I usually think about “four sons” only at the springtime Seder table. But now it’s Rosh Hashanah, not Passover, that’s fast approaching, and so many horrifying things going on in so many places are being perpetrated by young men — each of them someone’s son. So I find myself remembering another four young men, the ones my wise father often referred to in some sort of olden-times parable. This has helped me to answer questions of how we might judge certain folks among us when judgment is necessary: the people we meet who are asking for our attention, our help, our money, our votes. Maybe this will help you, too. (But do remember: In these gender-neutral days of full inclusion, it’s not only possible and allowable, but most likely actually very smart, to turn the masculine pronouns to feminine ones as applicable…)
- He who knows naught, but knows not that he knows naught — he is a fool. Shun him.
- He who knows naught, but knows that he knows naught — he is a child. Teach him.
- He who knows, but knows not that he knows — he is asleep. Wake him.
- He who knows, and knows that he knows — he is wise. Follow him.
Here’s the inevitable English language lesson: “Naught” is still alive and well, although mightily under-used: a very old word that means “nothing,” any something of no value or importance. It survives in the word most often applied to youngsters who don’t yet know much about behavior: “naughty.” The big picture: When folks move from childhood into adulthood, they should know something. And in many cases, they should know better than to act on what they are thinking.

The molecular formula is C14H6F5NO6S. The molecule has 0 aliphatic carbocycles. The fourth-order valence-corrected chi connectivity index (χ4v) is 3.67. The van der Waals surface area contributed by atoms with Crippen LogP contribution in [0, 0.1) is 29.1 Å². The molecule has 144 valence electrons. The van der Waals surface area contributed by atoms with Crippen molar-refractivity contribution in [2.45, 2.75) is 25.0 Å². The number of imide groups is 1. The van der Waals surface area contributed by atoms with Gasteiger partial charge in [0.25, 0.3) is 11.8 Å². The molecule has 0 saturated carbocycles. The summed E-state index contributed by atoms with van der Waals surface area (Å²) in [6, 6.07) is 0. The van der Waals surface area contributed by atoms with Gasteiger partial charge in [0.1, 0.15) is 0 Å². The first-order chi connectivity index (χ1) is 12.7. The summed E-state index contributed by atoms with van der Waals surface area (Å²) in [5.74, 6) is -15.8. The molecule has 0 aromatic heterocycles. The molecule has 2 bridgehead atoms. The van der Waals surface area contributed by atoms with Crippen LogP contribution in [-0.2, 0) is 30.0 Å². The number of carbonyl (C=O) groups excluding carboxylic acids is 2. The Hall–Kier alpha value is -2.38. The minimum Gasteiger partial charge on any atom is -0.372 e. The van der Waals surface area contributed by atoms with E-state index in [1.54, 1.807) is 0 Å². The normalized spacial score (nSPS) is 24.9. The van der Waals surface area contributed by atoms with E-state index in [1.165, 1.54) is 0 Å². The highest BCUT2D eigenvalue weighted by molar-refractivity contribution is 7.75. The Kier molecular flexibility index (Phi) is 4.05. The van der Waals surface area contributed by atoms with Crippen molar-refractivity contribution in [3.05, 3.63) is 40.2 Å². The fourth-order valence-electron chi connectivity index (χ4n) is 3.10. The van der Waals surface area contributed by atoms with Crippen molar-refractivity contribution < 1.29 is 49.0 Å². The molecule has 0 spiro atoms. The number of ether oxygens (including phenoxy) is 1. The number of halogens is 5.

The word itself is related to “aught,” which, in theory, is naught’s opposite, meaning “anything.” But sometimes it’s closer to naught than to itself. In Old English, if one person said to another, “Do you know aught about (something),” it was often an insult, a back-door way of saying “Don’t you know anything at all about…?”
Notice the gradations. A person who doesn’t even know enough to know that he knows nothing may not respond at all to attempts at teaching. But how can we identify someone who is one of the ones who knows nothing, but is worth educating? Truth told, the only way is to try to teach everyone, which is the model that our public schools have long been based on. And reality will out soon enough…
Case in point: When I was doing my student teaching in a public high school so many moons ago, I was told on the first day to ignore “Herman,” who sat in the back row, unengaged in anything going on in the classroom, because he had apparently failed all the placement tests. But the truth was this: When his old test records were finally reviewed, it was discovered that Herman had received some booklets with missing pages. No wonder he had finished so quickly, and so poorly. And he was such a smart youngster: He had just settled, quite happily, for having everyone leave him alone, to read, think, expand his own mind. And since my particular class was Spanish, he had paid sufficient attention to come out top-of-the-heap when new language tests were given at the semester’s end!
Somehow, it’s always seemed to me that there should be a fifth son added to that Pesach quartet: perhaps a latter-day relative of those referred to in the 135th Psalm, who have “mouths but do not speak, eyes but do not see, ears but do not hear.” Because I think this is a person we’ve all encountered: someone locked in his or her own brain, the dangerous one who — no matter how much or how little s/he actually knows — thinks, and acts, like s/he knows everything!